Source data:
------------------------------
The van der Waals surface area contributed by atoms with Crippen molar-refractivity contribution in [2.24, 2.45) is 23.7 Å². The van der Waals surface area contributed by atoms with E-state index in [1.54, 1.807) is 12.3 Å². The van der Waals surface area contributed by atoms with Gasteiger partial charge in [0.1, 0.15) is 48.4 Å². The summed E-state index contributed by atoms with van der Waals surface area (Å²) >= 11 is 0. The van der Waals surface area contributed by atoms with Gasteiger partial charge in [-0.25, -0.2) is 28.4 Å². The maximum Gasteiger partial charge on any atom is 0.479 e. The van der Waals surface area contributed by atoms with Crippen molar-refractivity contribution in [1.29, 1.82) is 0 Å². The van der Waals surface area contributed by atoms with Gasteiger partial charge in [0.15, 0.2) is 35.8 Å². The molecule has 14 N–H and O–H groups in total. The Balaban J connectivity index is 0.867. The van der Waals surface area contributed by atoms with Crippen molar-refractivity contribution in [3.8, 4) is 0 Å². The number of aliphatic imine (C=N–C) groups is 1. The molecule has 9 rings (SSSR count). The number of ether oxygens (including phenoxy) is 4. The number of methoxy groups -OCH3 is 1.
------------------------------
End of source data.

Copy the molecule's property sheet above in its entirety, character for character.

The van der Waals surface area contributed by atoms with Crippen molar-refractivity contribution in [2.24, 2.45) is 23.7 Å². The van der Waals surface area contributed by atoms with E-state index in [1.54, 1.807) is 12.3 Å². The van der Waals surface area contributed by atoms with Gasteiger partial charge in [0.1, 0.15) is 48.4 Å². The summed E-state index contributed by atoms with van der Waals surface area (Å²) >= 11 is 0. The van der Waals surface area contributed by atoms with Gasteiger partial charge in [-0.25, -0.2) is 28.4 Å². The maximum Gasteiger partial charge on any atom is 0.479 e. The van der Waals surface area contributed by atoms with Crippen molar-refractivity contribution in [1.29, 1.82) is 0 Å². The van der Waals surface area contributed by atoms with Gasteiger partial charge in [0.15, 0.2) is 35.8 Å². The molecule has 14 N–H and O–H groups in total. The Balaban J connectivity index is 0.867. The van der Waals surface area contributed by atoms with Crippen molar-refractivity contribution in [3.8, 4) is 0 Å². The number of aliphatic imine (C=N–C) groups is 1. The molecule has 9 rings (SSSR count). The number of ether oxygens (including phenoxy) is 4. The number of methoxy groups -OCH3 is 1.